Diddy Said Black People Are "Committing Genocide on Ourselves" on Instagram
Sean "Diddy" Combs took to Instagram recently with a post that has many people up in arms. The hip-hop mogul's Instagram was a polarizing entry in the long-running debate over cultural and structural racism and their roles in the black community. With his forthright pronouncement, Diddy strongly sided with the culturalist belief that black people aren't taking enough responsibility for their lot in society.
"For the last couple of months we have experienced a lot of injustice and wrongdoings to a community. But there is a flip side. Yes #BLACKLIVESMATTER ! But no one will respect us if we as a people don't have any respect for our own black lives. We are committing genocide on ourselves. We are always looking for scapegoats . We as a people hurt ourselves more than anyone has ever hurt us. That makes no sense. We as a people including myself have to take accountability and do whatever we can do individually or together to stop the madness and realize that we are KINGS and QUEENS AND Must love ourselves and each other. I know I'm rambling a little bit. #BLACKLIVESMATTER SO AS A PEOPLE LETS PRACTICE WHAT WE PREACH.!!! MAY GOD BLESS US ALL! Ii LOVE YOU!!!!!!"
Backlash: Diddy's Instagram post came in the wake of a drive-by shooting that killed New York rapper Lionel "Chinx Drugz" Pickens. Responses to Diddy's Instagram post have come down on both sides of the fence, though they've largely slammed him for ignoring the effects of systemic racism on the black community.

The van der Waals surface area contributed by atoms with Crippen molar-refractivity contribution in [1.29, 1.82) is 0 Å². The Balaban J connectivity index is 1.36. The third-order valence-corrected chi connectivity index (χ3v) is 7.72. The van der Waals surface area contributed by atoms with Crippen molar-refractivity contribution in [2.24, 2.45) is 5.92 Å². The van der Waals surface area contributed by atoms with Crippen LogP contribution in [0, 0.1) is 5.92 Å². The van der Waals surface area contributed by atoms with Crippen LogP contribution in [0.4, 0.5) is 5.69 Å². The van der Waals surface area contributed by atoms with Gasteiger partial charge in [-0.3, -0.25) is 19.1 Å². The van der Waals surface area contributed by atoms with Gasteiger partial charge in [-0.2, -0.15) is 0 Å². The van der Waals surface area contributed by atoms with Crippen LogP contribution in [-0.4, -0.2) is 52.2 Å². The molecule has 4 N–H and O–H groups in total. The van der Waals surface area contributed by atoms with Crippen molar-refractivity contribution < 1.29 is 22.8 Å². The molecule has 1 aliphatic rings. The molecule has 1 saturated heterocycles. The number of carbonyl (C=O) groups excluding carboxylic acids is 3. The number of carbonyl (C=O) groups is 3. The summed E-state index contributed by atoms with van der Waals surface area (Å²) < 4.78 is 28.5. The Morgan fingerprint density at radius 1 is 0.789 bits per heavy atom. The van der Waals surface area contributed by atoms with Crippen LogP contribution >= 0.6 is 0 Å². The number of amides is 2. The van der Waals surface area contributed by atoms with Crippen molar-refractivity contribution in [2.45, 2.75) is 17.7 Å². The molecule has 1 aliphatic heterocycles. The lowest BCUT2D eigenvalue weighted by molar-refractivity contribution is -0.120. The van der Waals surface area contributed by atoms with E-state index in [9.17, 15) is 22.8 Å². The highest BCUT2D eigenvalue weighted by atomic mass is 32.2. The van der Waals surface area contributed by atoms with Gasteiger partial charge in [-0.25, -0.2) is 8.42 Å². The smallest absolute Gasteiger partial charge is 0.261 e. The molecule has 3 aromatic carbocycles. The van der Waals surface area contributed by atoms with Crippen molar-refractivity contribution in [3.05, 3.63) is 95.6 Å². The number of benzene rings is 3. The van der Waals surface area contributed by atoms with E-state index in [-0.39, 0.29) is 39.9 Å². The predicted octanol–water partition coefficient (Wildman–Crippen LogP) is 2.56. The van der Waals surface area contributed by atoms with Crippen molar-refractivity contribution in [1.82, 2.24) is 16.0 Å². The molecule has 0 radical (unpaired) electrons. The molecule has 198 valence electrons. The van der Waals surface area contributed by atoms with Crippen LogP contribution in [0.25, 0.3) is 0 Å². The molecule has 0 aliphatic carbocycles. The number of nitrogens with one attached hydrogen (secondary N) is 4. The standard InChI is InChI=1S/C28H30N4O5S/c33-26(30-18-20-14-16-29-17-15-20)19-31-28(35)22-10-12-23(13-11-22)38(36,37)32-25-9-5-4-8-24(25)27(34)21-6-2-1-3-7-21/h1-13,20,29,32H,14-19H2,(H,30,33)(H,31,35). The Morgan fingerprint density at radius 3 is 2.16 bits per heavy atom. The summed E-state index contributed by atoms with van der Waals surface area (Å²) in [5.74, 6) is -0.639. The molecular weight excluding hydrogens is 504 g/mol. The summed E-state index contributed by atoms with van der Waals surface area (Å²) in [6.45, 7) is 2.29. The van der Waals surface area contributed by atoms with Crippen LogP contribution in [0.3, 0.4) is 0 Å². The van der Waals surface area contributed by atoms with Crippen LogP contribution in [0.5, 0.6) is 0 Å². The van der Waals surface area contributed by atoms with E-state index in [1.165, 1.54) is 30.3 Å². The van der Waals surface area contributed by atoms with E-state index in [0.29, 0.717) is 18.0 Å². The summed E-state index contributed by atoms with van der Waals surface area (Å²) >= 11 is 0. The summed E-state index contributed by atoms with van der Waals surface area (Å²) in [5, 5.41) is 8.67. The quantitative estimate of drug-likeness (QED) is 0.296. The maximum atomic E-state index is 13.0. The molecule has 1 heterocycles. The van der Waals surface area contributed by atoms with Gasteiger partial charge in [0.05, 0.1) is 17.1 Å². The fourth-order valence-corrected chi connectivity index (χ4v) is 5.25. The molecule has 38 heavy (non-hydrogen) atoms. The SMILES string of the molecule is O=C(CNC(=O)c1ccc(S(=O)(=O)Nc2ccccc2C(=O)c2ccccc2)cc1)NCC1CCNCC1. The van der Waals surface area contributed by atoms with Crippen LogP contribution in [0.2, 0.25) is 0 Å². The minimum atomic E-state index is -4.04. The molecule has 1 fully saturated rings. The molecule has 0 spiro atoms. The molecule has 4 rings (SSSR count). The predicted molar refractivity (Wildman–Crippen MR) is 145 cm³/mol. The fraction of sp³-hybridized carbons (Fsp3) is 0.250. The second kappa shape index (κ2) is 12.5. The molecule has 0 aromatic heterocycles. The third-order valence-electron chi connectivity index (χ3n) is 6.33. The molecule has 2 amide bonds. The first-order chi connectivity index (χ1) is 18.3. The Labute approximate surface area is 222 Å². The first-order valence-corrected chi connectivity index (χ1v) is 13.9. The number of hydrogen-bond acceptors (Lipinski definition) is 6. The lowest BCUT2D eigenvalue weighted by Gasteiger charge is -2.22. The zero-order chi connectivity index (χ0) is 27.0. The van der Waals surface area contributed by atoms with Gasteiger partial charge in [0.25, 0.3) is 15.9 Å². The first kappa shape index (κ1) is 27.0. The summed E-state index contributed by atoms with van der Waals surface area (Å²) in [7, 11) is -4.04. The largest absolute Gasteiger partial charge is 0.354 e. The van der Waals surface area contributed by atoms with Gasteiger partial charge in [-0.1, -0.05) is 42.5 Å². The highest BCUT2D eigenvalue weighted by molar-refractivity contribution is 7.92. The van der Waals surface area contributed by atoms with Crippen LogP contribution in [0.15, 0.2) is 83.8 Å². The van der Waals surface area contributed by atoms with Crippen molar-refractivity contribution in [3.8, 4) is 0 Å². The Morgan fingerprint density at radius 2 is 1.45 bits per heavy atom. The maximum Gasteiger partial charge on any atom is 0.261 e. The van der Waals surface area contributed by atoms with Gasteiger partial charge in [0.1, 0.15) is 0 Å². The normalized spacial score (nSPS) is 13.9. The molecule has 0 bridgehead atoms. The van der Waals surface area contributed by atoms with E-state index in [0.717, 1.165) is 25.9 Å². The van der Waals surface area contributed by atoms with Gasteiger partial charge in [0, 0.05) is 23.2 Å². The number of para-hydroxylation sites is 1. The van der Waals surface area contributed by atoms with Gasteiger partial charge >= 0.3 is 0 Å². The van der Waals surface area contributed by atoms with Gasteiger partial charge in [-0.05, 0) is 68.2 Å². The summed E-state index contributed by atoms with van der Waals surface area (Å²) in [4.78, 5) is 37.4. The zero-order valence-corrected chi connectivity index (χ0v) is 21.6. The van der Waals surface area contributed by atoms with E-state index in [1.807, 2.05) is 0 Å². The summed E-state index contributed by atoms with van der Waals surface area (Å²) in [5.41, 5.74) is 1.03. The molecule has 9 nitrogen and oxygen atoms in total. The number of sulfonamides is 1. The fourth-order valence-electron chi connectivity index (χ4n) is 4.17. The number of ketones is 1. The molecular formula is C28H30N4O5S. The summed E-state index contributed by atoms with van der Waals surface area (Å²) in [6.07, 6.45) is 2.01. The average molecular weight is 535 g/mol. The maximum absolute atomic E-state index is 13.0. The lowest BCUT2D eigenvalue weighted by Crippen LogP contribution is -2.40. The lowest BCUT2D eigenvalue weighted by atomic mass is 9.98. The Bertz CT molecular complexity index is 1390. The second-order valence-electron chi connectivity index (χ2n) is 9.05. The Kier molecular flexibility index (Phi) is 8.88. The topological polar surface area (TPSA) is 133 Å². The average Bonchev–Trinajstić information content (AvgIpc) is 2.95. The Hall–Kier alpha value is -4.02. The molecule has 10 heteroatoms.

"P. Diddy is a fucking hypocrite, you make money off of the black community with your rap music which glorified ignorance, then you have a clothing line which was VERY popular with the black community. You can't say shit in regards to it because you haven't been in the streets for fucking decades," one Reddit commenter wrote.
"It's a message that isn't hurled at white people even as they continue to kill one another. Nobody scolded the white community about loving one another after biker gangs in Texas unleashed a wave of bullets on one another," Atlanta Blackstar wrote.
The context: The culturalist explanation of racism is nothing new within the hip-hop community — Kendrick Lamar's album, To Pimp a Butterfly, recently ignited a heated discussion surrounding the topic. In a controversial interview with Billboard, the rapper said, "What happened to [Michael Brown] should've never happened. Never. But when we don't have respect for ourselves, how do we expect them to respect us? It starts from within." In response to that interview, outspoken musician Azealia Banks tweeted, "Lol do you know about the generational effects of poverty, racism and discrimination?"
Likewise, Diddy's comments largely overlook history and our society's continued state of endemic racism. Comments like these only serve to obscure the vast and often invisible systems of oppression at work in this country.